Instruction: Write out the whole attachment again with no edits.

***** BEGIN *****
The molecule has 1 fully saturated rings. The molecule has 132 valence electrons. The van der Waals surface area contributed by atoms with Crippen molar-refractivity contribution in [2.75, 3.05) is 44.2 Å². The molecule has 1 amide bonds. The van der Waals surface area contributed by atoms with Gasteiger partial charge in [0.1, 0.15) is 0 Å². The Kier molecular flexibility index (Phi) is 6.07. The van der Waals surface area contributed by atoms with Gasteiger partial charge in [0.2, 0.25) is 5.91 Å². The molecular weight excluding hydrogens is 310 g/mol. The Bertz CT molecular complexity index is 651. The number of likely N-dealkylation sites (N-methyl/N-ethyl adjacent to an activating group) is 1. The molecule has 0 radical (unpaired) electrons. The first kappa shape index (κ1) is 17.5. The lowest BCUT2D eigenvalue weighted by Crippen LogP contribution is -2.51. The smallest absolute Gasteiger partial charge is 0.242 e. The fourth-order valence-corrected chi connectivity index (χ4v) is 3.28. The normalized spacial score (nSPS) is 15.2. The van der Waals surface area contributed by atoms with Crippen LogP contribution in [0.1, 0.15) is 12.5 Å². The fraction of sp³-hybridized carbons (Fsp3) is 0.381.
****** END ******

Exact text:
The molecule has 1 fully saturated rings. The molecule has 132 valence electrons. The van der Waals surface area contributed by atoms with Crippen molar-refractivity contribution in [2.75, 3.05) is 44.2 Å². The molecule has 1 amide bonds. The van der Waals surface area contributed by atoms with Gasteiger partial charge in [0.1, 0.15) is 0 Å². The Kier molecular flexibility index (Phi) is 6.07. The van der Waals surface area contributed by atoms with Gasteiger partial charge in [0.2, 0.25) is 5.91 Å². The molecular weight excluding hydrogens is 310 g/mol. The Bertz CT molecular complexity index is 651. The number of likely N-dealkylation sites (N-methyl/N-ethyl adjacent to an activating group) is 1. The molecule has 0 radical (unpaired) electrons. The first kappa shape index (κ1) is 17.5. The lowest BCUT2D eigenvalue weighted by Crippen LogP contribution is -2.51. The smallest absolute Gasteiger partial charge is 0.242 e. The fourth-order valence-corrected chi connectivity index (χ4v) is 3.28. The normalized spacial score (nSPS) is 15.2. The van der Waals surface area contributed by atoms with Crippen LogP contribution in [0.1, 0.15) is 12.5 Å². The fraction of sp³-hybridized carbons (Fsp3) is 0.381.